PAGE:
United States District Court, D. New Hampshire
DiClerico, Jr. United States District Judge.
LaRiviere, proceeding pro se and in forma pauperis, brings
civil rights claims under 42 U.S.C. § 1983 against
employees of the Hillsborough County Department of
Corrections (“HCDOC”). Claims against several
defendants have been dismissed, leaving Lynda Wheeler and
Matthew Masewic as the remaining defendants. Wheeler and
Masewic have moved for summary judgment on all claims against
Wheeler moved for summary judgment, LaRiviere moved for
appointment of counsel to represent him. In support of his
motion, LaRiviere represented that he was being held in the
special housing unit of the prison where he was incarcerated
and that his mental health had deteriorated to the extent
that he was no longer able to proceed pro se. The defendants
objected to the motion to appoint counsel.
court required LaRiviere to provide psychiatric treatment
records and his own sworn affidavit to support his
representations of an inability to proceed pro se. After
LaRiviere was moved to a different facility, the court
ordered the medical staff there to send LaRiviere's
current psychiatric treatment records to the court under
seal. The court also stayed all deadlines in the case,
including the deadline for LaRiviere to respond to the
pending motions for summary judgment.
receiving and reviewing LaRiviere's records, the court
concluded that LaRiviere is capable of proceeding pro se and
denied his motion for appointment of counsel. The stay was
terminated, and the court set a deadline for LaRiviere to
respond to the motions for summary judgment. LaRiviere did
not file a response.
judgment is appropriate when the moving party “shows
that there is no genuine dispute as to any material fact and
the movant is entitled to judgment as a matter of law.”
Fed. R. Civ. P. 56(a). “A genuine dispute is
one that a reasonable fact-finder could resolve in favor of
either party and a material fact is one that could affect the
outcome of the case.” Flood v. Bank of Am.
Corp., 780 F.3d 1, 7 (1st Cir. 2015). The facts and
reasonable inferences are taken in the light most favorable
to the nonmoving party. McGunigle v. City of Quincy,
__F.3d__, 2016 WL 4570420, at *7 (1st Cir. Aug. 21,
2016). “On issues where the movant does not have the
burden of proof at trial, the movant can succeed on summary
judgment by showing ‘that there is an absence of
evidence to support the nonmoving party's
case.'” OneBeacon Am. Ins. Co. v. Commercial
Union Assurance Co. of Canada, 684 F.3d 237, 241 (1st
Cir. 2012) (quoting Celotex Corp. v. Catrett, 477
U.S. 317, 325 (1986)).
properly supported material facts set forth in the moving
party's factual statement may be deemed admitted unless
properly opposed by the adverse party.” LR 56.1(b).
Because LaRiviere failed to respond to the motions for
summary judgment, the properly supported material facts
provided in support of the motions are taken as true. Even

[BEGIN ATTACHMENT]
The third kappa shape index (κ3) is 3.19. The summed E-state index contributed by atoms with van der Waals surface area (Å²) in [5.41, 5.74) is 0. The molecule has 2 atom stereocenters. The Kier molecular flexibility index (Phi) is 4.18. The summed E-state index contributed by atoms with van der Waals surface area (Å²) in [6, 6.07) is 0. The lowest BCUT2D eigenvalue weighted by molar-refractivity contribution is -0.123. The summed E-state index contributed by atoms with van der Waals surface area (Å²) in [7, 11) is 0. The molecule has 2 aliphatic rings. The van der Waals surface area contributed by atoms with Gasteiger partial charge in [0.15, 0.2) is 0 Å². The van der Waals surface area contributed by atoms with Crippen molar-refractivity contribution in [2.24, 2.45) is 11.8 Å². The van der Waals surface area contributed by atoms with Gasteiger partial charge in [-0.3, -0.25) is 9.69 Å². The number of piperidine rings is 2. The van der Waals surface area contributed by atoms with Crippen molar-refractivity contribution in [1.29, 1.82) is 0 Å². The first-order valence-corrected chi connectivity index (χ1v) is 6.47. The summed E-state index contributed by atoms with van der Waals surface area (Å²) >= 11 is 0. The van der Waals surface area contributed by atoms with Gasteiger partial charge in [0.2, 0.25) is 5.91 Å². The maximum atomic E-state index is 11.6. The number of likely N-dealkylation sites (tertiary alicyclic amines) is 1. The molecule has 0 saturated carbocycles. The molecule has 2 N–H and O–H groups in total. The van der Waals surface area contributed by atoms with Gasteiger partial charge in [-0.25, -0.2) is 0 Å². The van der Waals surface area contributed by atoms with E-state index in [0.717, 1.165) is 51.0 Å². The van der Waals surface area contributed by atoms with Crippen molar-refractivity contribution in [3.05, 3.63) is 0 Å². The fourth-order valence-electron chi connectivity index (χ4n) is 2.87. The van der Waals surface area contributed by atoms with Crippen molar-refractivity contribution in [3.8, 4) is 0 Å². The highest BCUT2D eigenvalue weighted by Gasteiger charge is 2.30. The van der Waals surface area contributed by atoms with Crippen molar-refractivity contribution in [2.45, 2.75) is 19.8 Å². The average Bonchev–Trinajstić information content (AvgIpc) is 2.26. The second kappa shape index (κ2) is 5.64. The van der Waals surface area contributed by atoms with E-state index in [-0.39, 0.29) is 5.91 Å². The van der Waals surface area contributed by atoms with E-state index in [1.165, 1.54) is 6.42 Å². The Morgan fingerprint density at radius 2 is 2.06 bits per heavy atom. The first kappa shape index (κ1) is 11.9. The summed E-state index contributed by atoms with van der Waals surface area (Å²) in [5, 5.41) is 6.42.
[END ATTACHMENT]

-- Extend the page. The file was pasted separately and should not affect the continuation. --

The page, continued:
when a motion for summary judgment is unopposed, the court
must review the motion on the merits based on the undisputed
facts, but the court is not obligated to develop arguments or
search for evidence to oppose the motion on behalf of the
nonmoving party. Alberti v. Carlo-Izquierdo, 548
F.App'x 625, 635 (1st Cir. 2013).
claims in this case arise from events that occurred during
his incarceration as a pretrial detainee at HCDOC in 2014 and
focus on his suicide attempt on June 17, 2014. Lynda Wheeler
was a nurse at the jail while LaRiviere was held there.
Matthew Masewic was a medical doctor who contracted with the
HCDOC to provide medical services at the jail.
preliminary review, LaRiviere's claims in Counts I and
II, alleging inadequate medical care, were allowed to proceed
against Wheeler and Masewic, along with others who are no
longer in the case. Those claims are based on allegations
that the defendants denied LaRiviere medication for his
severe depression, declined to refer him for mental health
care despite repeated requests and knowledge of his severe
depression, denied him pain medication that had been ordered
by the Elliot Hospital doctor who treated LaRiviere's
self-inflicted injury to his leg in a suicide attempt, and
failed to properly care for LaRiviere's wound, causing it
to become infected and painful.
has established through her own affidavit and the affidavit
of Denise Ryan, the Health Services Administrator for HCDOC,
that she was not authorized to prescribe medication or adjust
prescriptions for medication. Wheeler shows that although
LaRiviere had contact with many members of the HCDOC medical
staff, Wheeler had only limited contact with him. Wheeler
also shows that LaRiviere could have requested mental health
care and that other medical care providers cared for his
provides undisputed evidence that the jail had a mandatory
grievance procedure to address complaints by inmates and
detainees. While incarcerated at HCDOC, LaRiviere filed only
one grievance form. On that form, LaRiviere stated that he
needed to speak to a doctor about a rash and chronic lower
back pain. He also charges that Wheeler has a grudge against
him. Ryan responded to the grievance, explaining that
LaRiviere was on restrictions because of a detox watch and a
history of seizures and that the doctor would review blood
test results ...